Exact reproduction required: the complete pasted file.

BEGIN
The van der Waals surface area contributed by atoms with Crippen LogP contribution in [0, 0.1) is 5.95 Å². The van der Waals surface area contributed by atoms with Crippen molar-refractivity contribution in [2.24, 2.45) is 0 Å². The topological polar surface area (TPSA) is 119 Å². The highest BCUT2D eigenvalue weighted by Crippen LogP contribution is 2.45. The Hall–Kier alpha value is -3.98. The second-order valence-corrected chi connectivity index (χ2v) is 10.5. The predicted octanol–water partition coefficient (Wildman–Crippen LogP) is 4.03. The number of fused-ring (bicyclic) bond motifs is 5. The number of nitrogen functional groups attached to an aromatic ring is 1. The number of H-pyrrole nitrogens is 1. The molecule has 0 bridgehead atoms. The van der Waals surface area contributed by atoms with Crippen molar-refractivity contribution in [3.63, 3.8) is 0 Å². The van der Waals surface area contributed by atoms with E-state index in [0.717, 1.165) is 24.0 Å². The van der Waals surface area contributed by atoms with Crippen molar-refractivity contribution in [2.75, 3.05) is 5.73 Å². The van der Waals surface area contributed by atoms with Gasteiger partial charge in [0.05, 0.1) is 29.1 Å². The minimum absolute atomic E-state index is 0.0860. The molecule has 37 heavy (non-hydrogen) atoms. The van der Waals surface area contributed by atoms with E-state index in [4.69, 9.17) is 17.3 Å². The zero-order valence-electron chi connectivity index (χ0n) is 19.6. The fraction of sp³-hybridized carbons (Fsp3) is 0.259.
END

The van der Waals surface area contributed by atoms with Crippen LogP contribution in [0, 0.1) is 5.95 Å². The van der Waals surface area contributed by atoms with Crippen molar-refractivity contribution in [2.24, 2.45) is 0 Å². The topological polar surface area (TPSA) is 119 Å². The highest BCUT2D eigenvalue weighted by Crippen LogP contribution is 2.45. The Hall–Kier alpha value is -3.98. The second-order valence-corrected chi connectivity index (χ2v) is 10.5. The predicted octanol–water partition coefficient (Wildman–Crippen LogP) is 4.03. The number of fused-ring (bicyclic) bond motifs is 5. The number of nitrogen functional groups attached to an aromatic ring is 1. The number of H-pyrrole nitrogens is 1. The molecule has 0 bridgehead atoms. The van der Waals surface area contributed by atoms with Crippen molar-refractivity contribution in [3.63, 3.8) is 0 Å². The van der Waals surface area contributed by atoms with E-state index in [0.717, 1.165) is 24.0 Å². The van der Waals surface area contributed by atoms with Crippen molar-refractivity contribution in [2.75, 3.05) is 5.73 Å². The van der Waals surface area contributed by atoms with Gasteiger partial charge in [0.05, 0.1) is 29.1 Å². The minimum absolute atomic E-state index is 0.0860. The molecule has 37 heavy (non-hydrogen) atoms. The van der Waals surface area contributed by atoms with E-state index in [4.69, 9.17) is 17.3 Å². The zero-order valence-electron chi connectivity index (χ0n) is 19.6. The fraction of sp³-hybridized carbons (Fsp3) is 0.259.